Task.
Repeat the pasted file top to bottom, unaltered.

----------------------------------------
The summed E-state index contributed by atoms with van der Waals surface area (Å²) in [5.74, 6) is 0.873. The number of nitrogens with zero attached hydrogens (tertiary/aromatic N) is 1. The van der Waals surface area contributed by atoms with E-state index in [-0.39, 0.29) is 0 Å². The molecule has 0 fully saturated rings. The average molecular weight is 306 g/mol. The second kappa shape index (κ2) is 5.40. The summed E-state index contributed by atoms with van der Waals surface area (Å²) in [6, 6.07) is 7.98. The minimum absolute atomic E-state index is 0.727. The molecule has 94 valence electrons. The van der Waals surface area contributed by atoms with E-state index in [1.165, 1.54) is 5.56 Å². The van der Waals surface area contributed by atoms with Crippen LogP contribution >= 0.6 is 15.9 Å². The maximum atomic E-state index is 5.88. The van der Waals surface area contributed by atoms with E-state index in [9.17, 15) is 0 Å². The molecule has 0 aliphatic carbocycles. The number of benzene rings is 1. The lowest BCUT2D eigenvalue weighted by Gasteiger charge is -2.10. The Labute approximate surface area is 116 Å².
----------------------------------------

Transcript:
The summed E-state index contributed by atoms with van der Waals surface area (Å²) in [5.74, 6) is 0.873. The number of nitrogens with zero attached hydrogens (tertiary/aromatic N) is 1. The van der Waals surface area contributed by atoms with E-state index in [-0.39, 0.29) is 0 Å². The molecule has 0 fully saturated rings. The average molecular weight is 306 g/mol. The second kappa shape index (κ2) is 5.40. The summed E-state index contributed by atoms with van der Waals surface area (Å²) in [6, 6.07) is 7.98. The minimum absolute atomic E-state index is 0.727. The molecule has 94 valence electrons. The van der Waals surface area contributed by atoms with E-state index in [1.165, 1.54) is 5.56 Å². The van der Waals surface area contributed by atoms with Crippen LogP contribution >= 0.6 is 15.9 Å². The maximum atomic E-state index is 5.88. The van der Waals surface area contributed by atoms with E-state index in [9.17, 15) is 0 Å². The molecule has 0 aliphatic carbocycles. The number of benzene rings is 1. The lowest BCUT2D eigenvalue weighted by Gasteiger charge is -2.10. The Labute approximate surface area is 116 Å².